Lithium's Prospects

Includes: LACDF, LEXG, SQM
by: Brian Ganch

As gas prices reach a staggering $4 per gallon, with early predictions in the $5 range for summer, many consumers who have been reluctant might now be considering the electric alternatives to keep their wheels turning. Lithium-ion batteries, the technology in hybrid electric cars and consumer electronics, are just one part of the lithium market but could be where the most growth and potential lie.

Lithium is used in a wide range of applications, from nuclear weapons to medicine. As of 2010, the most common use for lithium was as flux for glass and ceramics (29% of lithium usage in the USA), with the battery industry trailing closely (27%). The most notable use of lithium-ion batteries is in purely electric and hybrid electric vehicles, but lithium also powers cell-phones, iPods, iPads, laptop computers, and other consumer electronics. Some of its other uses can be seen in high-heat lubricating greases, air purification, certain optical devices, and in the manufacturing of high-performance airplane parts from lithium-aluminium alloy.

In the pharmaceutical industry, lithium has been used to treat different disorders since the 19th century. Administered as a type of chemical salt, lithium has proven to be an effective mood-stabilizing treatment for bipolar disorder.

In lithium's multitude of applications, where is its big potential? Many analysts are predicting a surge in demand as more of the world's leading car manufacturers begin mass production of electric, plug-in hybrid, and hybrid vehicles that use rechargeable lithium-ion batteries. Reported in an article by Automotive Business Review, global sales projections for rechargeable batteries are estimated to reach $21.4 billion by 2017.

In a report published by the United States Geological Survey in 2012, it states that "Worldwide lithium production increased in 2011. Sales volumes of two major lithium producers in Australia and Chile were reported to be up approximately 20% through the third quarter of 2011 compared with those of the same period of 2010, and lithium production in China was estimated to have increased by more than 30% from that of 2010."

Lithium-ion batteries (Li-ion) are a relatively new technology with most of its initial development taking place in the 80s and 90s. It still has a long life of improvement to look forward to as demand grows.

With this new technology comes new problems. Recently the Chevrolet Volt was in the news for having a lithium-ion battery that could catch fire after an accident. It was determined that there was no discernible defect in the Volt's battery, but there are some challenges facing the development of these batteries. As consumers demand more mileage from their hybrid electric vehicles, more demands are placed on the battery.

There have been some safety concerns with lithium-ion batteries. Under high temperatures, these batteries can rupture, catch fire, or explode. If the battery short circuits, it risks catching fire as well. These risks tend to be more prevalent in the smaller batteries used in phones and laptops, while the larger batteries contain safety devices to prevent disturbances that can lead to failure or fire.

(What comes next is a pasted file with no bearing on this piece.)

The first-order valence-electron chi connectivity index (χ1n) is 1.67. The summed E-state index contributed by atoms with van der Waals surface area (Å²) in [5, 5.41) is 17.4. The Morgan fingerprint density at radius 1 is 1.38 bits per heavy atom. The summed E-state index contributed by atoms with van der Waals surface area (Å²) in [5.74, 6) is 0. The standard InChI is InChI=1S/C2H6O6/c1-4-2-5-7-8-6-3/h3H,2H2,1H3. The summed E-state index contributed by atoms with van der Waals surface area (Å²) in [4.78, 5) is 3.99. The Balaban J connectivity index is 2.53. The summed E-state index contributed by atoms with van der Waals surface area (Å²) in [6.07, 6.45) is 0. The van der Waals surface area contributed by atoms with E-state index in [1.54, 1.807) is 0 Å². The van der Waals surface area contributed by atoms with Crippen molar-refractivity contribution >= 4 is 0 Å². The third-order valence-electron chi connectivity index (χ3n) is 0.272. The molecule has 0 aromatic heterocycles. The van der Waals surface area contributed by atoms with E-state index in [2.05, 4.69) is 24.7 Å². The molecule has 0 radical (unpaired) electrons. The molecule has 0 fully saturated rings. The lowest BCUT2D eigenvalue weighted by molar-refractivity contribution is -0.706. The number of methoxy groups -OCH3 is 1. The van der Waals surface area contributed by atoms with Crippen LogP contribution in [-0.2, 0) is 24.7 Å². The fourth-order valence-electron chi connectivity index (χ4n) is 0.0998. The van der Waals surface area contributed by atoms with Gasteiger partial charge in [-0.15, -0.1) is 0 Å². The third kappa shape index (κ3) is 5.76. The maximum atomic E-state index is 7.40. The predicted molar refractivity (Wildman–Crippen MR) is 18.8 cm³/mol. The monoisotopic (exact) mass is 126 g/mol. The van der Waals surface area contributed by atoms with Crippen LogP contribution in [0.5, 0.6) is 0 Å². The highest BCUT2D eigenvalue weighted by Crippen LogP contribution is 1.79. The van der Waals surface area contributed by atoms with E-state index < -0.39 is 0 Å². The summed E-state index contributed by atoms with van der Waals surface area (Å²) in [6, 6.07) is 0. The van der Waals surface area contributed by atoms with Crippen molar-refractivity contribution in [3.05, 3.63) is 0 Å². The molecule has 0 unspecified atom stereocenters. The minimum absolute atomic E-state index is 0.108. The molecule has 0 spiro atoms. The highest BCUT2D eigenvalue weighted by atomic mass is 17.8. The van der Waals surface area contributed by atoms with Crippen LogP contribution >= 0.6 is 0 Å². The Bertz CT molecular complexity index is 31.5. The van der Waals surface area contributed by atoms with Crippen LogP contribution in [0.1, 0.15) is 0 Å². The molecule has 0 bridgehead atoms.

Aside from the safety concerns, which are continually being addressed and fixed, lithium brings plenty of benefits to the market. As the lightest metal and the least dense solid, lithium batteries are much lighter and more powerful than other rechargeable batteries such as nickel-metal hydride (NiMH). Li-ion batteries can come in a variety of shapes and sizes, allowing them to fit perfectly into the devices they power. And one of the most important aspects of Li-ion batteries is that they do not undergo the same "memory effect" as nickel cadmium (NiCd) batteries do. This memory effect describes the process of how the battery can lose its total charge capacity due to repeated recharges of a battery that has only partially discharged. The battery seems to remember the smaller capacity, leading to shorter and shorter battery life.

A few of the big players in the lithium mining industry include the Western Lithium USA Corporation (WLCDF.PK), the Lithium Exploration Group (OTCPK:LEXG), and Sociedad Quimica y Minera (SQM).

Western Lithium is a lithium mining corporation focused on developing their Kings Valley Project in Northern Nevada, with hopes of initially producing 27,700 tonnes per year by 2014. With a market cap. of 25.68M, WLC last closed at $0.255 and has a 52 week range of 0.20 - 1.34.

The Lithium Exploration Group, with their Valleyview project in Northwest Alberta Canada, is a mining corporation headquartered in the U.S. They recently acquired an investment of $1.5 million to help move the company's Valleyview project to its next stage. Lithium Exploration Group has a market cap. of 36.80M with a 52 week range of 0.45 - 10.68 and last closed at $0.72.

The largest producer of lithium in the world, Sociedad Quimica y Minera, is based in the country with the world's leading number of lithium reserves, Chile. SQM produces lithium carbonate that is used in everything from batteries, to ceramics, to medicine. Sociedad Quimica y Minera is a large cap. company at 15.36B with a 52 week range of 43.00 - 67.75 and last traded at $58.36. With lithium poised to be the fuel of the future, smartly placed investments could lead to nice returns for investors.

Disclosure: I have no positions in any stocks mentioned, and no plans to initiate any positions within the next 72 hours.

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